The single, nearly twenty-nine minute track is permeated by an atmosphere of acousmatic mysteriousness, as the sources of Sambos’ sounds seem reluctant to reveal themselves. Until they do, in the form of clearly-shaped guitar arpeggios, a struck gong reverberating in a void, or the skittering of a hyperactive kalimba. Throughout its changes of texture and timbre, the track gives rise to an almost cinematic sense of obscure but purposeful actions performed with the help of unknown means, and all of it taking place just at the threshold of comprehension.

Daniel Barbiero

AMN Reviews: KURUNDU (Zigo & Camila Dos Santos) – Yvykua Ipuva [Plus Timbre PT068]

Much experimental/electronic sound art can be austere and even severely cerebral; Kurundu’s five-movement suite Yvykua Ipuva, by contrast, revels in the polymorphous sensuality of sound.

Kurundu, named for South American ritual amulets, is a binational duo of Paraguayan cellist Camila Dos Santos and Argentinian electronics artist Zigo Rayopineal. Their collaboration has produced a set of richly atmospheric, layered musical constructions built in real time. Dos Santos and Rayopineal are particularly good at creating the illusion of spatial depth with sound, partly through a close attention to the stratification of texture and partly through the reverberant voices they tend to favor. The foundation is Dos Santos’ cello, suitably looped and processed. Her playing here is more about ambience than melody, although a melodic line does unfold slowly at the heart of the long second movement; her use of chords and drones, glissandi and extended techniques complements Rayopineal’s shimmering electronic settings. The latter dominate the fourth movement, which seems to allude to early electronic music’s sonic imaginings of outer space; the final movement puts the focus on Dos Santos’ cello—strummed, overpressured and bowed for harmonics and multiphonics, it sketches its self-portrait in a concave mirror.

Daniel Barbiero

AMN Reviews: Simon McCorry – Blue [Bandcamp]

With Blue, cellist Simon McCorry offers a kind of hypnotic chance music built up through the asynchronic layering of chord tones, interpolated pitches, and melodic fragments. On five of the nine tracks McCorry, who’s from Stroud, Gloucestershire in the UK, plays cello fed through looping devices and effects pedals; alternating between these performances are four electronic compositions constructed of manipulated recordings of the bells of Gloucester Cathedral.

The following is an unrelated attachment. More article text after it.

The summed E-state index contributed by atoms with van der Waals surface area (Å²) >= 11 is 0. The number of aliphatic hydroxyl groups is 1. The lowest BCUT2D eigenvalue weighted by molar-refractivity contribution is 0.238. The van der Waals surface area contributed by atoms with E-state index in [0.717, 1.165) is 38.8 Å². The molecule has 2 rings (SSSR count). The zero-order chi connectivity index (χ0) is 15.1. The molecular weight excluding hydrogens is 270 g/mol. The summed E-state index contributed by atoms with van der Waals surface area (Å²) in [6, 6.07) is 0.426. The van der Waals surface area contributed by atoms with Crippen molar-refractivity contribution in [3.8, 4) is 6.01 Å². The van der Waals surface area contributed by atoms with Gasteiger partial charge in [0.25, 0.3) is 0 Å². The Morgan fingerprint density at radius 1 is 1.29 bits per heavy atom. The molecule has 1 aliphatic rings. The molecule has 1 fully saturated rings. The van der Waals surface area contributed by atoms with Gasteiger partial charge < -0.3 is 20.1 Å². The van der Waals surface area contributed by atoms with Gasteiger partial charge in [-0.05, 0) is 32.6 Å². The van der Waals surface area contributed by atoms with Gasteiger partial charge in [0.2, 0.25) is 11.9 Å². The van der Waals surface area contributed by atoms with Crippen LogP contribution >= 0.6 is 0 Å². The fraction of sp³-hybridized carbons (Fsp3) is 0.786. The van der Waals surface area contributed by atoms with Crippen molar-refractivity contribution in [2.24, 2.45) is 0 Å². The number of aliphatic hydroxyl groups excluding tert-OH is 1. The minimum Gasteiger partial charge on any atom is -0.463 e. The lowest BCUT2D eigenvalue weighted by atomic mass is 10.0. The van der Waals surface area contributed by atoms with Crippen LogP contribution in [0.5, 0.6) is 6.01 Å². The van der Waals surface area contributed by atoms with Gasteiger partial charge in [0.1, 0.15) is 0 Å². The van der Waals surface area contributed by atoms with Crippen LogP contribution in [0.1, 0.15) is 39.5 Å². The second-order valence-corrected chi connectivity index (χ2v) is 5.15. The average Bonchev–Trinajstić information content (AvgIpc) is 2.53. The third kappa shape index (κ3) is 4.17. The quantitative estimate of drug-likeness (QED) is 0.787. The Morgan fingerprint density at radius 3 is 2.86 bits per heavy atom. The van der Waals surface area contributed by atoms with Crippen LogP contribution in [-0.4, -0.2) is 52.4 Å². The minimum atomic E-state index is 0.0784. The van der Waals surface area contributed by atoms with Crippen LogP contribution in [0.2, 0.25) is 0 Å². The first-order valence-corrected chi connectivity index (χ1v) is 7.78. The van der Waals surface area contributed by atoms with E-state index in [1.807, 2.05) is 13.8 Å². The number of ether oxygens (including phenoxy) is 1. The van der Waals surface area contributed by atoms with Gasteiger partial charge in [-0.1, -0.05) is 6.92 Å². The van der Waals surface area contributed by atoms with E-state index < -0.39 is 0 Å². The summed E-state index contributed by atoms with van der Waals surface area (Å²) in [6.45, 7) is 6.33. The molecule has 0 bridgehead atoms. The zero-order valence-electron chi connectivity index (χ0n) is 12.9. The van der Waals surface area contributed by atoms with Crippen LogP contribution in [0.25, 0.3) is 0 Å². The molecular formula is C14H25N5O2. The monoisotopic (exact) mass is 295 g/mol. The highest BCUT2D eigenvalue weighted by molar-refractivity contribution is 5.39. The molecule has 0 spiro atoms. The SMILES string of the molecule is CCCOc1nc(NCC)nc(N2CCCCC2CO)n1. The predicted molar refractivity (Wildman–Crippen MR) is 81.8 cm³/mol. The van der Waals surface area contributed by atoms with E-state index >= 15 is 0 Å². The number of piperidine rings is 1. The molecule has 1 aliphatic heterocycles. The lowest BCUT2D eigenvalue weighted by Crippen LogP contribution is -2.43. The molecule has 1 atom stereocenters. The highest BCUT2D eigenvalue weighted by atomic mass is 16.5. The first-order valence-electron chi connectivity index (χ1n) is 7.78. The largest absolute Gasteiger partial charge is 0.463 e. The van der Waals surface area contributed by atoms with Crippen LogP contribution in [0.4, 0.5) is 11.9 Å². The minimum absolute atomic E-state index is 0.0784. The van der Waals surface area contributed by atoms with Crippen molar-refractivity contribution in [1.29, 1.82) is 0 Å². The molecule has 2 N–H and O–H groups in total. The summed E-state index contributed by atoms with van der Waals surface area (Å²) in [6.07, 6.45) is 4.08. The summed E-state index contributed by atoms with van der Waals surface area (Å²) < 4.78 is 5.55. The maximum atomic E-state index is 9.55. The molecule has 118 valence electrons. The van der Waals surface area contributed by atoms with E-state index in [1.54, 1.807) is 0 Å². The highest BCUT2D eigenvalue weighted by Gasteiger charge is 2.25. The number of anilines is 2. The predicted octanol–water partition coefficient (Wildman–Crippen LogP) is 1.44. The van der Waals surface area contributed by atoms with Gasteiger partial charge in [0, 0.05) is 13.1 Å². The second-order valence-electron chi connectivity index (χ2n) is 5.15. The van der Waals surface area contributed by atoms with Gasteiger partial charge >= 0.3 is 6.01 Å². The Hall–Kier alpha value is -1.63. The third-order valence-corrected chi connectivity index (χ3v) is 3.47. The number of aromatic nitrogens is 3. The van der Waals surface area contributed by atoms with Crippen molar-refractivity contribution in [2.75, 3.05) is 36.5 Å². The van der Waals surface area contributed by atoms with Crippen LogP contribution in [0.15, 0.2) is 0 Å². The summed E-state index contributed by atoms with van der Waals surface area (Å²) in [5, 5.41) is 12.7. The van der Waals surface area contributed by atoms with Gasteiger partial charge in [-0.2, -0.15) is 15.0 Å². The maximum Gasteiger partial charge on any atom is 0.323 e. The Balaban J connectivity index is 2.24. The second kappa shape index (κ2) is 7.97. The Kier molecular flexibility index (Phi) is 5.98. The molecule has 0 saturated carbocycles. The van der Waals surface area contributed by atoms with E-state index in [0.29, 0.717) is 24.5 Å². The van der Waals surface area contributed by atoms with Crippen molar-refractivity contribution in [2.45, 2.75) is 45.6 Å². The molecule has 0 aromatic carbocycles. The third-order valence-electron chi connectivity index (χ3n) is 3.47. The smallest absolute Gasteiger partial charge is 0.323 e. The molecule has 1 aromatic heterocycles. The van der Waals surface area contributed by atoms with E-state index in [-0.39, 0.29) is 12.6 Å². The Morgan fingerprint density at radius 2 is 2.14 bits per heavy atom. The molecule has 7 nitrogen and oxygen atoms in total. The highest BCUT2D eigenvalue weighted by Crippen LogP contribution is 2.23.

On a number of the pieces, McCorry works a foundation of overlapping prolonged tones whose variable periodicities weave a gently rocking texture of real or implied harmonic movement. Forest, for example, begins as a drone but transitions to an alternating pair of chords over which McCurry plays an expansively serene melody. Similarly, the undulating, major-key harmonies of Light & Water anchor a refracted pentatonic melody liable to provoke a reverie in the listener. Invocation II is more unsettled harmonically and, in contrast to Light & Water, features a darker, slowly-paced polyphony in a minor mode. The abstract, metallic shimmering of the compositions for recorded bells provide an effective atmospheric offset to the cello pieces’ inherent melodiousness.

Daniel Barbiero

AMN Reviews: Martin Küchen – Lieber Heiland, Lass Uns Sterben [SOFA560]

Martin Küchen’s grimly titled Lieber Heiland, lass Uns Sterben was, fittingly enough, recorded in a crypt. The room, a stone-floored space built in 1121 and reputed to be the oldest such space in Sweden, is part of Lund Cathedral. Küchen went there in May, 2016 to set out the music that makes up this recording. Küchen plays alto, tenor and baritone saxophones; he uses radio, iPod and electronic tambura as additional sound sources. Two of the tracks feature overdubbing, but it is the three unedited live performances at the literal center of the set that carry the greatest expressive immediacy, even when Küchen’s horn is supplemented by sounds in fixed media. The brief Music to Silence Music unfolds with the lightness of rising and falling waves of sound that recall a fluttering of wings. The resonance of the crypt’s acoustics undoubtedly enhance the subtle shadings Küchen coaxes from his instrument; here, as on other pieces, Küchen’s saxophone sound takes on a flutelike airiness. The long Purcell in the Eternal Deir Yassin is a slowly developing, uncluttered alap for solo saxophone accompanied by electronic tambura. Ruf zu mir Bezprizorni…also uses prerecorded sound, in this case of a piano, over which Küchen’s saxophone laments hoarsely. While the set seems to represent a meditation on history’s uneasy dialectic of barbarity and cultivation, the stark beauty of the individual pieces provides an opportunity for reflection that the listener can fill with his or her own meanings.

Daniel Barbiero